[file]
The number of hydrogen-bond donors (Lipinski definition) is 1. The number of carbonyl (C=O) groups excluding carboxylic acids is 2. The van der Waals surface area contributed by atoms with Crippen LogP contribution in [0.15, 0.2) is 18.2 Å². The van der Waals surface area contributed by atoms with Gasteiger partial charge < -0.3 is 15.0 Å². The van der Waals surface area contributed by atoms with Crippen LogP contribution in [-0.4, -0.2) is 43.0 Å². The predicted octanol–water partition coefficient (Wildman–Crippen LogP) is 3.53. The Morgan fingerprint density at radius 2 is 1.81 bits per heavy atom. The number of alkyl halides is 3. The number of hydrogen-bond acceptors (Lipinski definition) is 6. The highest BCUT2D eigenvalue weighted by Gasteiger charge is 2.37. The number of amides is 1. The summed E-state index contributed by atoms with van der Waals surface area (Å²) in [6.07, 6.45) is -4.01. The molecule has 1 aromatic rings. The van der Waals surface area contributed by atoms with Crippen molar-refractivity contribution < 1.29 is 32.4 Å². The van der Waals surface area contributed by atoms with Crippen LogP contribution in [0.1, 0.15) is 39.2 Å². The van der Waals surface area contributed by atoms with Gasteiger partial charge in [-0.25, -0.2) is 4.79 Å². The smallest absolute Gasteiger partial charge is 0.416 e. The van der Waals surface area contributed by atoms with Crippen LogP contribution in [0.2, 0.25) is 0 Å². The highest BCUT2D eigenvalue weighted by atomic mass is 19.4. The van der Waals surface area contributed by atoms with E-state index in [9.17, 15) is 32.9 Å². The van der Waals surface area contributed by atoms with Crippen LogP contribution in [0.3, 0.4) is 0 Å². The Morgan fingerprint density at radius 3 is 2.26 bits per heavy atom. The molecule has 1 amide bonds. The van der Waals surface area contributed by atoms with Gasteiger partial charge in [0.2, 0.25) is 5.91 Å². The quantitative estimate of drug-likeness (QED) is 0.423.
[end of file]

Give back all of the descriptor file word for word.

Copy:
The number of hydrogen-bond donors (Lipinski definition) is 1. The number of carbonyl (C=O) groups excluding carboxylic acids is 2. The van der Waals surface area contributed by atoms with Crippen LogP contribution in [0.15, 0.2) is 18.2 Å². The van der Waals surface area contributed by atoms with Gasteiger partial charge < -0.3 is 15.0 Å². The van der Waals surface area contributed by atoms with Crippen LogP contribution in [-0.4, -0.2) is 43.0 Å². The predicted octanol–water partition coefficient (Wildman–Crippen LogP) is 3.53. The Morgan fingerprint density at radius 2 is 1.81 bits per heavy atom. The number of alkyl halides is 3. The number of hydrogen-bond acceptors (Lipinski definition) is 6. The highest BCUT2D eigenvalue weighted by Gasteiger charge is 2.37. The number of amides is 1. The summed E-state index contributed by atoms with van der Waals surface area (Å²) in [6.07, 6.45) is -4.01. The molecule has 1 aromatic rings. The van der Waals surface area contributed by atoms with Crippen molar-refractivity contribution < 1.29 is 32.4 Å². The van der Waals surface area contributed by atoms with Crippen LogP contribution in [0.1, 0.15) is 39.2 Å². The van der Waals surface area contributed by atoms with Gasteiger partial charge in [-0.25, -0.2) is 4.79 Å². The smallest absolute Gasteiger partial charge is 0.416 e. The van der Waals surface area contributed by atoms with Crippen LogP contribution in [0.2, 0.25) is 0 Å². The highest BCUT2D eigenvalue weighted by atomic mass is 19.4. The van der Waals surface area contributed by atoms with E-state index in [9.17, 15) is 32.9 Å². The van der Waals surface area contributed by atoms with Crippen LogP contribution in [0.3, 0.4) is 0 Å². The Morgan fingerprint density at radius 3 is 2.26 bits per heavy atom. The molecule has 1 amide bonds. The van der Waals surface area contributed by atoms with Gasteiger partial charge in [0.2, 0.25) is 5.91 Å². The quantitative estimate of drug-likeness (QED) is 0.423.